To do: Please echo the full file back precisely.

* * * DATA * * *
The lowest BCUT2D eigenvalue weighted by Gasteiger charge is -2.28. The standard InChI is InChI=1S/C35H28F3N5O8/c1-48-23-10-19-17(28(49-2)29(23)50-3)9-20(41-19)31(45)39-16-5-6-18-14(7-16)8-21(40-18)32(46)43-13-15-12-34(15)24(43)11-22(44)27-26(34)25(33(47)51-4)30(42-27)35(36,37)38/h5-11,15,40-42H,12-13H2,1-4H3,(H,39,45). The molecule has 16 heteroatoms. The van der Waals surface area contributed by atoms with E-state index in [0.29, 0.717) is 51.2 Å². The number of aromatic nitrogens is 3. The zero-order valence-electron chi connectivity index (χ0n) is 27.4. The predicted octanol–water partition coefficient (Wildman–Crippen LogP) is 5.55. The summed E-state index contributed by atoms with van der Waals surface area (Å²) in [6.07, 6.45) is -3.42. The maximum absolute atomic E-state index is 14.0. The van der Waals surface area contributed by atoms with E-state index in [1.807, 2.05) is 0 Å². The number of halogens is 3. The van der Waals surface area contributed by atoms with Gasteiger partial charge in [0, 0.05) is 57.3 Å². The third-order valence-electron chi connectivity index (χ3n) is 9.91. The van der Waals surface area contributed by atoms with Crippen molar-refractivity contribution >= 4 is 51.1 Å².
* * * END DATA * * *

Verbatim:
The lowest BCUT2D eigenvalue weighted by Gasteiger charge is -2.28. The standard InChI is InChI=1S/C35H28F3N5O8/c1-48-23-10-19-17(28(49-2)29(23)50-3)9-20(41-19)31(45)39-16-5-6-18-14(7-16)8-21(40-18)32(46)43-13-15-12-34(15)24(43)11-22(44)27-26(34)25(33(47)51-4)30(42-27)35(36,37)38/h5-11,15,40-42H,12-13H2,1-4H3,(H,39,45). The molecule has 16 heteroatoms. The van der Waals surface area contributed by atoms with E-state index in [0.29, 0.717) is 51.2 Å². The number of aromatic nitrogens is 3. The zero-order valence-electron chi connectivity index (χ0n) is 27.4. The predicted octanol–water partition coefficient (Wildman–Crippen LogP) is 5.55. The summed E-state index contributed by atoms with van der Waals surface area (Å²) in [6.07, 6.45) is -3.42. The maximum absolute atomic E-state index is 14.0. The van der Waals surface area contributed by atoms with E-state index in [1.807, 2.05) is 0 Å². The number of halogens is 3. The van der Waals surface area contributed by atoms with Gasteiger partial charge in [0, 0.05) is 57.3 Å². The third-order valence-electron chi connectivity index (χ3n) is 9.91. The van der Waals surface area contributed by atoms with Crippen molar-refractivity contribution >= 4 is 51.1 Å².